St. Winefred's Well

ACT I. SC. I

Enter Teryth from riding, Winefred following.

T. WHAT is it, Gwen, my girl? why do you hover and haunt me?

W. You came by Caerwys, sir?
T. I came by Caerwys.
W. There
Some messenger there might have met you from my uncle.
T. Your uncle met the messenger—met me; and this the message:
Lord Beuno comes to-night.
W. To-night, sir!
T. Soon, now: therefore
Have all things ready in his room.
W. There needs but little doing.

Spring in New Zealand

Thou wilt come with suddenness,
Like a gull between the waves,
Or a snowdrop that doth press
Through the white shroud on the graves;
Like a love too long withheld,
That at last has over-welled.

What if we have waited long,
Brooding by the Southern Pole,
Where the towering icebergs throng,
And the inky surges roll:
What can all their terror be
When thy fond winds compass thee?

They shall blow through all the land

Spirit's Song

'Tis thy Spirit calls thee—come away!
I have sought thee through the weary day,
I have dived in the glassy stream for thee—
I have gone wherever a spirit might be:

In the earth, where di'monds hide,
In the deep, where pearls abide,
In the air, where rainbows, glancing gay,
Smile the tears of the sun away,

I have wandered; 'mid the starry zone,
Through a world by spirits only known,
Where 'tis bliss to sail in that balmy air;
But to me 'twas joyless till thou wert there.

Sonnet XV Now, Round My Favour'd Grot

Now, round my favor'd grot let roses rise,
To strew the bank where Phaon wakes from rest;
O! happy buds! to kiss his burning breast,
And die, beneath the lustre of his eyes!
Now, let the timbrels echo to the skies,
Now damsels sprinkel cassia on his vest,
With od'rous wreaths of constant myrtle drest,
And flow'rs, deep tinted with the rainbow's dyes!
From cups of porphyry let nectar flow,
Rich as the perfume of Phoenicia's vine!
Now let his dimpling cheek with rapture glow,

Sonnet 10

I have sought Happiness, but it has been
A lovely rainbow, baffling all pursuit,
And tasted Pleasure, but it was a fruit
More fair of outward hue than sweet within.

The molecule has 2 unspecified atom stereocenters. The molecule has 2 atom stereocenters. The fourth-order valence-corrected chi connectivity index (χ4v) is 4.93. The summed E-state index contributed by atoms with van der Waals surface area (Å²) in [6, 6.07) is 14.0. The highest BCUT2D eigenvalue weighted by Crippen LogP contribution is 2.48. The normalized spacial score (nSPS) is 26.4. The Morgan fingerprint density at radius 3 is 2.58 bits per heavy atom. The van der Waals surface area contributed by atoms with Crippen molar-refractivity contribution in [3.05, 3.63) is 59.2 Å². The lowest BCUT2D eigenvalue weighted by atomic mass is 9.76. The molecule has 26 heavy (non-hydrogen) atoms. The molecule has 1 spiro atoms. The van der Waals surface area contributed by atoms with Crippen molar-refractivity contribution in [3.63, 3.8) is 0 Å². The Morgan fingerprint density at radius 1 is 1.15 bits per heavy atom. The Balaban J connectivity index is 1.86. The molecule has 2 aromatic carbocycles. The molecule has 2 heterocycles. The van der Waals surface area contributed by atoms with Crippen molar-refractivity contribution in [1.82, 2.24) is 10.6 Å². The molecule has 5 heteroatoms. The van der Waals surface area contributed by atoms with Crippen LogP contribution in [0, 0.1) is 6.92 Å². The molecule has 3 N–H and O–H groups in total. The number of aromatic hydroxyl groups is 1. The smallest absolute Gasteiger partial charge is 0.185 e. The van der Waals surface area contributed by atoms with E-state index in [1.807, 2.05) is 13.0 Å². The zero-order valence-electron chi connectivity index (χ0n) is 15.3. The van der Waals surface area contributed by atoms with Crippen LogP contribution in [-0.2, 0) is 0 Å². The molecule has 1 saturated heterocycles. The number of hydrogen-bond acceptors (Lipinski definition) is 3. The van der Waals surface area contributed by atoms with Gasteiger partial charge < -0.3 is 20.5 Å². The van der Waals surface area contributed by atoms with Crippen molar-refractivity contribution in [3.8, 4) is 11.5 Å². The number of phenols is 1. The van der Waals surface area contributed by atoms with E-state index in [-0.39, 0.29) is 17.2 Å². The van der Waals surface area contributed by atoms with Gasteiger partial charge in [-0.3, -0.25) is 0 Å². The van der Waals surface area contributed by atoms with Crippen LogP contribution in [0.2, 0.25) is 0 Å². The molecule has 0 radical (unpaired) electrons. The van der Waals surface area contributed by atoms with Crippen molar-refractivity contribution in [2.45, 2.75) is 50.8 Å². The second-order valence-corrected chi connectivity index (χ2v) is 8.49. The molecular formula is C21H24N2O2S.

Renouncing both, a flake in the ferment
Of battling hosts that conquer or recoil,
There only, chastened by fatigue and toil,
I knew what came the nearest to content.
For there at least my troubled flesh was free
From the gadfly Desire that plagued it so;
Discord and Strife were what I used to know,
Heartaches, deception, murderous jealousy;

Sonnet 07

(to the rainbow)

Mild arch of promise! on the evening sky
Thou shinest fair with many a lovely ray
Each in the other melting. Much mine eye
Delights to linger on thee; for the day,
Changeful and many-weather'd, seem'd to smile
Flashing brief splendor thro' its clouds awhile,
That deepen'd dark anon and fell in rain:
But pleasant is it now to pause, and view
Thy various tints of frail and watery hue,
And think the storm shall not return again.
Such is the smile that Piety bestows

Sonnet 1979

Caught -- the bubble
in the spirit level,
a creature divided;
and the compass needle
wobbling and wavering,
undecided.
Freed -- the broken
thermometer's mercury
running away;
and the rainbow-bird
from the narrow bevel
of the empty mirror,
flying wherever
it feels like, gay!

Songs of Joy

Sing out, my soul, thy songs of joy;
Sing as a happy bird will sing
Beneath a rainbow's lovely arch
In the spring.

Think not of death in thy young days;
Why shouldst thou that grim tyrant fear?
And fear him not when thou art old,
And he is near.

Strive not for gold, for greedy fools
Measure themselves by poor men never;
Their standard still being richer men,
Makes them poor ever.

Train up thy mind to feel content,
What matters then how low thy store?

Song Tis Not the Beam

'Tis not the beam of her bright blue eye,
Nor the smile of her lip of rosy dye,
Nor the dark brown wreaths of her glossy hair,
Nor her changing cheek, so rich and rare.
Oh! these are the sweets of a fairy dream,
The changing hues of an April sky.
They fade like dew in the morning beam,
Or the passing zephyr's odour'd sigh.

'Tis a dearer spell that bids me kneel,
'Tis the heart to love, and the soul to feel:
'Tis the mind of light, and the spirit free,
And the bosom that heaves alone for me.

Song.'Tis the spot where we parted

'Tis the spot where we parted—
Oh! never again
Can its breeze or its blossoms
Awake but to pain.
Ah! as fair is the scene
As it flourish'd before;
But the ray that gave life
Beams in lustre no more.
Thou art gone—like the rainbow
Departed each hue,
That gleam'd for a moment,
Then fled from the view;—
I may gaze on the cloud,
The bright shadow pass'd o'er;
But the light of thy form
Shall enchant me no more.

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